This volume presents the results of investigations undertaken by Oxford Archaeology between 2003 and 2011 in advance of construction of the Banbury Flood Alleviation Scheme, Oxfordshire. The main element of these investigations was an excavation at the site of a borrow pit for clay to be used in constructing the flood defences. Geophysical surveys of two other areas that revealed dense concentrations of buried archaeological remains not subsequently affected by the scheme are also reported.
The excavation uncovered a multi-period landscape containing a regionally significant Neolithic occupation site, as well as later features. The Neolithic remains comprised 35 pits that produced large assemblages of flint and pottery, mainly Peterborough Ware of middle Neolithic date (associated with radiocarbon dates of c 3350-2650 BC). A single substantial but enigmatic middle Bronze Age ditch contained few finds, but these included a radius from an aurochs, one of the latest examples of this species in Britain.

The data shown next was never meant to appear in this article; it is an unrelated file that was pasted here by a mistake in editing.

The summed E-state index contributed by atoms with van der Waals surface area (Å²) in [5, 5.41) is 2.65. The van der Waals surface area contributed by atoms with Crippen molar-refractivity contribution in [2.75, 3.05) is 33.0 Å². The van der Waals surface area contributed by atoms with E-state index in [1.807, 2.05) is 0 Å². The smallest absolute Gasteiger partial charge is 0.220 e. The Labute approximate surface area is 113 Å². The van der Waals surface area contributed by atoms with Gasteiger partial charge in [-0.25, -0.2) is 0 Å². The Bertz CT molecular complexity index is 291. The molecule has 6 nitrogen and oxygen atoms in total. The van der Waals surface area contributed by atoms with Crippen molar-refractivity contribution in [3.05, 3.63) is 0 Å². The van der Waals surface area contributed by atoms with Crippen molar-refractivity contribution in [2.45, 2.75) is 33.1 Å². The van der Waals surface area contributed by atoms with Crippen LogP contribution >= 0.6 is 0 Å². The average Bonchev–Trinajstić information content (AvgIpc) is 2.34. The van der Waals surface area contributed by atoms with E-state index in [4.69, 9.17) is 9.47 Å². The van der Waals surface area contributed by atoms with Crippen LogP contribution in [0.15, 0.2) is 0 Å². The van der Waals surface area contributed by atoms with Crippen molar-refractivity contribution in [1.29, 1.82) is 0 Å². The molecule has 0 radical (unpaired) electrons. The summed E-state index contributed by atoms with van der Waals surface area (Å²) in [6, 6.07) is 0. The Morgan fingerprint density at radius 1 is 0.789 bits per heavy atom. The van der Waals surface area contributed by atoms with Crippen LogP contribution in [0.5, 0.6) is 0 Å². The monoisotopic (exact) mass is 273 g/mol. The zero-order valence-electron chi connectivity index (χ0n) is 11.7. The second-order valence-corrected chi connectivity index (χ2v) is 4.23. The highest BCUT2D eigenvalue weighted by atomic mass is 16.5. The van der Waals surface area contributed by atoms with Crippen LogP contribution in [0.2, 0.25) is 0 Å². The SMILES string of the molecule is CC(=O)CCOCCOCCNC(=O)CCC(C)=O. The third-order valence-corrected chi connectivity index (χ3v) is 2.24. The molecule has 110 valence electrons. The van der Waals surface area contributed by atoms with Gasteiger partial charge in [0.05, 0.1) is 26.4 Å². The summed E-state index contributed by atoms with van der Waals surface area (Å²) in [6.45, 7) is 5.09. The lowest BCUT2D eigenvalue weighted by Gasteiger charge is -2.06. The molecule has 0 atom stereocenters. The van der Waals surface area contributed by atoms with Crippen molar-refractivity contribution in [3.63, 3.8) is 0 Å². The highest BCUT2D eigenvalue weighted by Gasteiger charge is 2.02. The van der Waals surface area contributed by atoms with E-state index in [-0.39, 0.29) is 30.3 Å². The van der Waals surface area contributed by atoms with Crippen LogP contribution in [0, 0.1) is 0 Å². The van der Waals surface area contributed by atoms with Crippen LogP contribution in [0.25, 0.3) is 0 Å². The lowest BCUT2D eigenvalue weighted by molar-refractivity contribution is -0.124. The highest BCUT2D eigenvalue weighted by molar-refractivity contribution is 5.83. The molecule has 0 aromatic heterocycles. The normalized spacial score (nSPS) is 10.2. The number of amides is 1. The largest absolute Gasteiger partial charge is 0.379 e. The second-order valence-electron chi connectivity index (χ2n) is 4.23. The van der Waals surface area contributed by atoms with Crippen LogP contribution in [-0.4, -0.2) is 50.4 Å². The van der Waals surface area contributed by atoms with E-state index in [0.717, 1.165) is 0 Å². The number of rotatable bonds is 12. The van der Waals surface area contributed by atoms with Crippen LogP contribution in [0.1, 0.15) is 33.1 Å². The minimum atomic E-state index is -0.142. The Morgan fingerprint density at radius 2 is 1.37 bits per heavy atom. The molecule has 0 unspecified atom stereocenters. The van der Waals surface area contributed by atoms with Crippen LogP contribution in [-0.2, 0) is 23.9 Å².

Late pre-Roman Iron Age occupation was represented by an oval double-ditched enclosure which, following a brief hiatus, was succeeded toward the end of the 1st century AD by a more extensive low-status farmstead. The settlement was redeveloped during the 2nd century before finally being abandoned in the early-mid 3rd century. Artefactual and palaeoenvironmental assemblages, as well as the spatial arrangement of the settlement, provided evidence regarding the economy, status and social organisation of the community. The volume includes a consideration of the results of the project in the context of Iron Age and Roman settlement of the Cherwell Valley.